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Warren Spector on Choice, Consequences, & Morality
Interview - posted by Jason on Sun 25 July 2010, 04:19:11Tags: Deus Ex; Warren Spector
In the midst of promoting his upcoming platformer, Epic Mickey, Warren Spector discussed choice and consequences with Gamasutra.
If you go back and look at Deus Ex, in particular -- which is actually the best expression of what I'm about to say -- anybody who can say there's a good way to solve problems and a bad way to solve problems was not paying attention as they play. There are just different choices and different consequences.
Okay, we've got to get back to Disney Epic Mickey at some point here. But if right in the beginning of the game, if you go and kill every terrorist in the Statue of Liberty, you've saved the day, you succeed and some people think you're a hero and other people think "you shouldn't have done that".
And there are different rewards, and different costs for doing that, and for killing no one, okay? It's not that it's good or evil, it's that there is a price to pay for being a warmonger, and there's a price to pay for being a pacifist. That is true in the real world, and it's true in the game. But there's a benefit to each one of those as well. There are different costs and different benefits.
I hate telling players what good and evil is, and I hate telling players what's right and wrong. What I want to do is throw situations out there, and let them explore for themselves, and come to their own conclusions about that.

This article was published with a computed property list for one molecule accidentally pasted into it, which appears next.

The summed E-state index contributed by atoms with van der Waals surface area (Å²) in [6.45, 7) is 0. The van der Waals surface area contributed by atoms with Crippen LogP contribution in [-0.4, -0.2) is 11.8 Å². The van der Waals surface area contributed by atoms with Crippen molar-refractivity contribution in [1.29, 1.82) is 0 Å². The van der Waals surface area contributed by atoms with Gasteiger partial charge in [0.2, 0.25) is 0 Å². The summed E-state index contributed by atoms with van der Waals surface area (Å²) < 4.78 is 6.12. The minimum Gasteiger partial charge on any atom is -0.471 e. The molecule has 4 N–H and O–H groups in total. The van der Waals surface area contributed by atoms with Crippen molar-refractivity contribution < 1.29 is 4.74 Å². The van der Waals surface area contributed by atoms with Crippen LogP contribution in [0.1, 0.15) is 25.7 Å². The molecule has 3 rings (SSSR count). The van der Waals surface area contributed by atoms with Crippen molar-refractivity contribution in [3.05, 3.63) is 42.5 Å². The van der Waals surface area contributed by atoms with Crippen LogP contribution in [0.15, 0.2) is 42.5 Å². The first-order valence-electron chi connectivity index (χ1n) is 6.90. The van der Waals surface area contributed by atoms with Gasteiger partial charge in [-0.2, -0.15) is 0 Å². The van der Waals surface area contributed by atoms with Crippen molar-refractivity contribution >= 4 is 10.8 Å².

And unsurprisingly, Deus Ex also comes up in an interview with Eurogamer.
Eurogamer: Do you get sick and tired of being asked what you think of the new Deus Ex?
Warren Spector: No, I never get sick of that, actually. It's funny that everybody is so interested in what I think about it. I think people want me to be really upset, like, "Oh! Someone else is going to make a game! It's my baby! Grrr!" I just don't feel that at all.
It's almost cooler that someone else is doing it because it means I was a part, and my team was a part, of creating something that has a life beyond us. It's bigger than us. That's incredible. I can't even describe how that feels. That feels better than making the game. It's like there's something out there that's bigger than you are.